The Boeing-737 evening flight on the Srinagar-Chandigarh-Delhi route in the 1980s was very popular. One came across film stars, politicians and corporate honchos on board. It was a convenient connection to catch the late evening flights from Delhi to the other metros. I was flying to Delhi to catch the flight to Kolkata to visit our factory in Behala and then on to Dhaka.
After check-in, I was sitting in the airport’s departure lounge. The expected arrival of the flight from Srinagar was announced. It was a half-an-hour flight to Delhi and I was well in time for my onward destination. A familiar-looking, smart Sikh gentleman came and sat beside. We exchanged pleasantries. He was to catch the flight to Mumbai from Delhi. Soon, an announcement was made: “The flight from Srinagar has a VIP passenger on board who needs to be ferried to Delhi urgently due to a medical emergency. It will over fly Chandigarh.”
The Indian Airlines staff then made arrangements to put us on a Vayudoot flight coming to Delhi and going back. Unfortunately, the flight had to return to Delhi due to a storm en route. All my plans to catch the flights from Delhi had to be abandoned. The next best option was to catch the Shatabdi Express to Delhi and book the onward flight the next morning.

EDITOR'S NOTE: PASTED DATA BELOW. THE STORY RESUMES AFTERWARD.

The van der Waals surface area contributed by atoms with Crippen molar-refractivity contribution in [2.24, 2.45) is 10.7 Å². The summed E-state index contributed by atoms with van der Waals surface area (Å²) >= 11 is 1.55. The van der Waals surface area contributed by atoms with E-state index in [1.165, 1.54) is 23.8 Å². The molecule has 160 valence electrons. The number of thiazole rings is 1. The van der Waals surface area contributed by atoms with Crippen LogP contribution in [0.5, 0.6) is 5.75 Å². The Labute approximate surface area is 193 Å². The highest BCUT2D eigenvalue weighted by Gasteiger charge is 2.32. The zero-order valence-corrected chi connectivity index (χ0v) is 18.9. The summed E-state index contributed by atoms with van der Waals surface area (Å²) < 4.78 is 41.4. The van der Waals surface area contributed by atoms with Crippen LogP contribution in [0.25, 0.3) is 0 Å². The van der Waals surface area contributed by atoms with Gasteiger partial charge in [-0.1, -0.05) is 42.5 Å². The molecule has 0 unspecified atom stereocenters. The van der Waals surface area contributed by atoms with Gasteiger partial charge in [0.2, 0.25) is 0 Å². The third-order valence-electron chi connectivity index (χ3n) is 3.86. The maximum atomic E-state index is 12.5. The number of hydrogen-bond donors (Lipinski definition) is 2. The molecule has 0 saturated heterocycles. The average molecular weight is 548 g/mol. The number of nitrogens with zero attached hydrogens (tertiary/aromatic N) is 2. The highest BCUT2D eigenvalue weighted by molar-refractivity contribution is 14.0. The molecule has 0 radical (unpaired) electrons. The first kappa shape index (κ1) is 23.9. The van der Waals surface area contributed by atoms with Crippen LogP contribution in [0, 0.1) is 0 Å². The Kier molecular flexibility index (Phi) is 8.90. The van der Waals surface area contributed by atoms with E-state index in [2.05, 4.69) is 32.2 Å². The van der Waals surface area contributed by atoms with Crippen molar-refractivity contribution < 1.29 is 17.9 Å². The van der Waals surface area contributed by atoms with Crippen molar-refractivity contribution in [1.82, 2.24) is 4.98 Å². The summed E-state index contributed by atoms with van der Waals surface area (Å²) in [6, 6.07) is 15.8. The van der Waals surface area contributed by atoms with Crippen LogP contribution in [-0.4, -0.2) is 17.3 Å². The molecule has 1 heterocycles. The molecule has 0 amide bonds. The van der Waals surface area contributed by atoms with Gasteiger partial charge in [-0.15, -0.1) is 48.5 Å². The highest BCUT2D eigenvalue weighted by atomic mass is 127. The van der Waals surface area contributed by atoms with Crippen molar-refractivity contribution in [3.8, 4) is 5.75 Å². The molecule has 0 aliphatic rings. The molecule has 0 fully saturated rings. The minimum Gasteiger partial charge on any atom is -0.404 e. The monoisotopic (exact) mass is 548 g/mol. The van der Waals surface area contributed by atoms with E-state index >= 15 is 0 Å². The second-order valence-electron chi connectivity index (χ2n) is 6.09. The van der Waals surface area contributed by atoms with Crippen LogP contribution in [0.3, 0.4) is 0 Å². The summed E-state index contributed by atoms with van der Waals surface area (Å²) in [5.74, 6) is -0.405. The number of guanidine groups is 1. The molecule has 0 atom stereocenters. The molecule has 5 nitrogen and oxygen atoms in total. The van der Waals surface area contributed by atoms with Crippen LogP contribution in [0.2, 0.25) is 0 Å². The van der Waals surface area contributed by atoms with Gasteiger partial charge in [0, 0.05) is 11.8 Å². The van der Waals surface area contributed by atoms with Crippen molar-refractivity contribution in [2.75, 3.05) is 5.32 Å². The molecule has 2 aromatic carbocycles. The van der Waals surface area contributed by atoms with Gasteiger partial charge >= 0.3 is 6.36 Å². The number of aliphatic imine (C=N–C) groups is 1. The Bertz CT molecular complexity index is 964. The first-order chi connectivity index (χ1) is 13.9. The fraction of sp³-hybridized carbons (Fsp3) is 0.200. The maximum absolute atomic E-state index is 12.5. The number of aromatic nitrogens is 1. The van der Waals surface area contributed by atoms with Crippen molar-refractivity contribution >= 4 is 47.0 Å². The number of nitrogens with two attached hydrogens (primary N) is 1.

It was foggy in Delhi when I boarded the Indian Airlines Airbus-300 for Kolkata the next day. Now, who do I find sitting next to me; the same Sikh gentleman I had met at the Chandigarh airport. He enquired, “I thought you were going to Kolkata.” I replied, “Yes, I am.” To my surprise he said, “But this flight is going to Mumbai.” I called for the airhostess who confirmed that the flight was indeed going to Mumbai. There had been some mix-up by the bus drivers who brought the passengers from the terminal building. I was not the only one who had boarded the wrong flight. We were finally put on the designated flights.
On my return from Kolkata, I took the flight from Delhi to Chandigarh. And who do I meet yet again, the same Sikh gentleman. The short flight was uneventful till we were about to land. An Indian Air Force MiG-21 had skidded on the runway. After circling over the airport a few times, the captain announced it would take an hour for the runway to be cleared. The pilot decided to fly over the Shivalik hills to while away time. It was after two hours since take-off from Delhi that we landed at Chandigarh. The next time I met Dr Parvinder Singh, CMD of Ranbaxy, at the airport he remarked with a smile, “Either you get onto the flight or I do. We cannot be travelling together.” It was surely a case of jinxed encounters.